Eulogies have continued to pour in for the late literary icon, Buchi Emecheta, who died on Wednesday in London.
Regarded as one of Nigeria’s most revered female writers, the late Buchi Emecheta died at the age of 72.
In separate interviews with PREMIUM TIMES, writers, critics, academics and literature enthusiasts bared their minds on the legacies of the late novelist.
Others spoke glowingly about the influence of her works on their arts, world views and the place of women in African literature.
Ifeoluwapo Adeniyi, novelist and broadcaster, said the late literary icon blazed the trail among African women writers.
Miss Adeniyi, whose debut novel On the Bank of the River was shortlisted for the 2016 NLNG prize for literature, noted that the late novelist did not just write stories, but dealt extensively with the subject of patriarchy by elevating the female subject in African literature.
“Buchi Emecheta did not just write interesting stories, she had a commitment: To write about African women and their plight in the hands of subsuming patriarchal structures,” she said.
“The stories she shared, of women trying to fight against tradition, dictates and doctrines were her stories and ours too. She elevated the female subject in African literature to a point where the desire to extend the contemporary realities of the female subject gave birth to many published works from African women writers today in a fashion that has been unprecedented.”
For Abubakar Adam Ibrahim, whose novel Season of Crimson Blossom won
the 2016 NLNG prize for literature, “Buchi Emecheta was a writer who inspired a generation of writers and rattled the cages of conventions.”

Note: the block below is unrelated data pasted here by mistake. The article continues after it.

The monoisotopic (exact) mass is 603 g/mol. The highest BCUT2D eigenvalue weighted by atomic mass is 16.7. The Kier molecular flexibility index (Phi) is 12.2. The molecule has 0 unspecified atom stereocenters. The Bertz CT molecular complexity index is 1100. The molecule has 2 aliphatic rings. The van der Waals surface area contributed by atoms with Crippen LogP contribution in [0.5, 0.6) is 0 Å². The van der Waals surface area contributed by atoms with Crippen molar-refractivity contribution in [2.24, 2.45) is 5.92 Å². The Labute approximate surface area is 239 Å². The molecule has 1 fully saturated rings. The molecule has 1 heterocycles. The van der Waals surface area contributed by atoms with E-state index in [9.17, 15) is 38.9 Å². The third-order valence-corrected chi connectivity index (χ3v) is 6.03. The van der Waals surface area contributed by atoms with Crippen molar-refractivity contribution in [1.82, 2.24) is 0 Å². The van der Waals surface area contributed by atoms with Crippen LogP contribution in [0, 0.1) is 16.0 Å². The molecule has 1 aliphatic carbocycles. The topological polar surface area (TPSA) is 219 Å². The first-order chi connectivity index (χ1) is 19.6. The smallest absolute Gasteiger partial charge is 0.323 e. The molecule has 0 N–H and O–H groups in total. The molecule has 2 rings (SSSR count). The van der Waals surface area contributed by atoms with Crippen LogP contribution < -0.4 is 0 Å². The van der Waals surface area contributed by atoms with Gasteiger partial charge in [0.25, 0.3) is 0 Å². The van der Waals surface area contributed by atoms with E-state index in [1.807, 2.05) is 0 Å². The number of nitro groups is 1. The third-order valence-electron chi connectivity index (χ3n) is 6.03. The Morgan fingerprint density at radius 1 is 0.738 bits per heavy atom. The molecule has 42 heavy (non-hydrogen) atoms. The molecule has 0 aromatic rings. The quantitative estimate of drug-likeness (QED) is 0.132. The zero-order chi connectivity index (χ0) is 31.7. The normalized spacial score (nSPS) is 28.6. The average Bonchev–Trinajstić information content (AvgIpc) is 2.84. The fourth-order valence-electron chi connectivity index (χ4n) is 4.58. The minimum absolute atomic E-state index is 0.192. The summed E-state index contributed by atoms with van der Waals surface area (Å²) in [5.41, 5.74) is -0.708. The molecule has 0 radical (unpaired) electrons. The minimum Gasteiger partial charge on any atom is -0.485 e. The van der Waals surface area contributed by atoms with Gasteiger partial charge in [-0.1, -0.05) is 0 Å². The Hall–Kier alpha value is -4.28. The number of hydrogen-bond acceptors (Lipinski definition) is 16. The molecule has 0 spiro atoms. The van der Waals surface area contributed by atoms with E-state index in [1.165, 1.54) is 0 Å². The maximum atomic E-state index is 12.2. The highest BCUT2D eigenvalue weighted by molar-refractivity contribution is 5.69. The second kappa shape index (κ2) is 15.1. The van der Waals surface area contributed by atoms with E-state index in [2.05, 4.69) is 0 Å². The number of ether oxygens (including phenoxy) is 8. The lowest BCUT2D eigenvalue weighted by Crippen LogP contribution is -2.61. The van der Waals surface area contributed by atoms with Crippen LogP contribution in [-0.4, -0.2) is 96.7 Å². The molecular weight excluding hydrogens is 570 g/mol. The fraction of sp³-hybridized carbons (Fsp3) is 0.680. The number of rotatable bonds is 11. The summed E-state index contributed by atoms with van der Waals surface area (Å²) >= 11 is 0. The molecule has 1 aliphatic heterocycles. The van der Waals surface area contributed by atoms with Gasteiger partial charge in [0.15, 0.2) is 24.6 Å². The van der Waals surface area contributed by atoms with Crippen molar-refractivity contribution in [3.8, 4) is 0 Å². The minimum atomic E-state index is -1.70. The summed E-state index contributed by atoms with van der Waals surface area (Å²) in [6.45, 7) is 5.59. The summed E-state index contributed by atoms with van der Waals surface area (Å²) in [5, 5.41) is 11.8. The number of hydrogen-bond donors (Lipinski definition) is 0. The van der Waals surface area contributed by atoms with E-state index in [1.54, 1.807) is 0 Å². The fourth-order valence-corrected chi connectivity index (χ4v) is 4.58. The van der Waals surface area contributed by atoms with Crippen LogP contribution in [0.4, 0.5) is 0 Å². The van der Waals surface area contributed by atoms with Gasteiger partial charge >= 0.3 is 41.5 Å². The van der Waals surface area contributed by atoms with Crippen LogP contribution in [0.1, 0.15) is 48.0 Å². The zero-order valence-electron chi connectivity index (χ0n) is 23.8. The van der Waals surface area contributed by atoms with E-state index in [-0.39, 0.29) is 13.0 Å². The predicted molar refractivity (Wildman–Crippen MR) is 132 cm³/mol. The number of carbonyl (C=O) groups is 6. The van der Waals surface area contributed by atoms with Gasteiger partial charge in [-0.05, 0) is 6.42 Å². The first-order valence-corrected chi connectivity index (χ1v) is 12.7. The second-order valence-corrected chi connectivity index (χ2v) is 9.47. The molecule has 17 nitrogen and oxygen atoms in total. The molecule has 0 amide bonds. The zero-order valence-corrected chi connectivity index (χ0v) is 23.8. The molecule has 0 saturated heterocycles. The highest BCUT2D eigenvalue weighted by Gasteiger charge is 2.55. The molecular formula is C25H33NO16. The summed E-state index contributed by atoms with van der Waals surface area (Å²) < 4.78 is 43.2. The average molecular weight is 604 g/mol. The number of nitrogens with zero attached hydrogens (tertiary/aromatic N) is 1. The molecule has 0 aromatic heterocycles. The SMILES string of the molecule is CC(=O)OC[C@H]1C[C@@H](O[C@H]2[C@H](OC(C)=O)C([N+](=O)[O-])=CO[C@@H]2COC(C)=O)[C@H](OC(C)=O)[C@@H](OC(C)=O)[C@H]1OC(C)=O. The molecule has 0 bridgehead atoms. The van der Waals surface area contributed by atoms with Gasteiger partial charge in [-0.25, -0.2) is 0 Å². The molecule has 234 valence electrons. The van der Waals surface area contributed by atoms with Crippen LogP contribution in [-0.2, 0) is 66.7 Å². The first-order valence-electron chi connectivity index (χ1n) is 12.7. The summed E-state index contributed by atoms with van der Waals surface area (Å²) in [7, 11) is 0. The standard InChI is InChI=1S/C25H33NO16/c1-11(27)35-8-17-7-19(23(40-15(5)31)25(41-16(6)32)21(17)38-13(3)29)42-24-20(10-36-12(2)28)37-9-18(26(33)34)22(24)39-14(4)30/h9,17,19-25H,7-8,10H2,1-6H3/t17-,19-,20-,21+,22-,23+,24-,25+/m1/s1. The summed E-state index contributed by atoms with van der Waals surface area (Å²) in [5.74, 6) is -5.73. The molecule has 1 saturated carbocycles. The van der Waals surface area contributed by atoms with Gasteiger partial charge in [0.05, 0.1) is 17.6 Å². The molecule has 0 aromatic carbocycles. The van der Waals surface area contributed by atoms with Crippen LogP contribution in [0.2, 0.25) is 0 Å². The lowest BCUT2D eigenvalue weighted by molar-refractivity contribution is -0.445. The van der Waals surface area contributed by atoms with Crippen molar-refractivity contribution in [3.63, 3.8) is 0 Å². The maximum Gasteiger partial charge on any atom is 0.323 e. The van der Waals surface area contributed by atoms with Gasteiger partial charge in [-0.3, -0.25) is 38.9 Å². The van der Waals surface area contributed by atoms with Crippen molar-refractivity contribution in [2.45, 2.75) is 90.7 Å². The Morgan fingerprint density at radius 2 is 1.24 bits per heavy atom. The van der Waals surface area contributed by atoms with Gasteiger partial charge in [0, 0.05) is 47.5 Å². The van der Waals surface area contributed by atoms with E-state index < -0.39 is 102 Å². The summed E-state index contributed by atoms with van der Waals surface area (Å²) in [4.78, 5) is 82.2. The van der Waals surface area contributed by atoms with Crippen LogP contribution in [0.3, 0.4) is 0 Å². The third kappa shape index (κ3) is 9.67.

The University of Jos Mass Communication graduate told PREMIUM TIMES that the late novelist, through her arts, courageously defined the place of women in literature and society.
“She defined her place, and by extension the place of women, in society and in literature, without borrowed terms and vehemently refused to be garbed in terms that were not her own. That is the hallmark of a great writer, one who knew what she stood for and fought hard for it in a world that placed her at a disadvantage on account of her gender and her race.
“Her works have blazed a trail and many years from now, they will continue to hold the light for those in search of their own voices to find their way,” Mr. Abubakar said.
On her part, Ayodele Olofintuade, author and editor, noted that the late novelist inspired a new generation of women writers through her works. The writer, who also champions the cause of women with her writings, stressed that the late Emechata lived a life that, in many ways, challenged patriarchy.
“Buchi Emechata lived to show us the way, the possibilities of being African, woman, limitless, magic. She would leave an abusive marriage, she did. She would raise her five children singlehandedly, she did. She would write, she did.”
“Without apologies, she lived, leaving a body of work that has inspired new generations of women writers.”
Renowned poet, polemist and winner of the 2013 edition of the NLNG prize for literature, Tade Ipadeola, told PREMIUM TIMES that the late novelist was a true warrior of the written word.
“In Buchi Emecheta the world gained a spirited writer, a true warrior of the written word. I think I first read her books when I turned 12 and my father brought home a whole bundle of Buchi Emecheta novels,” he said.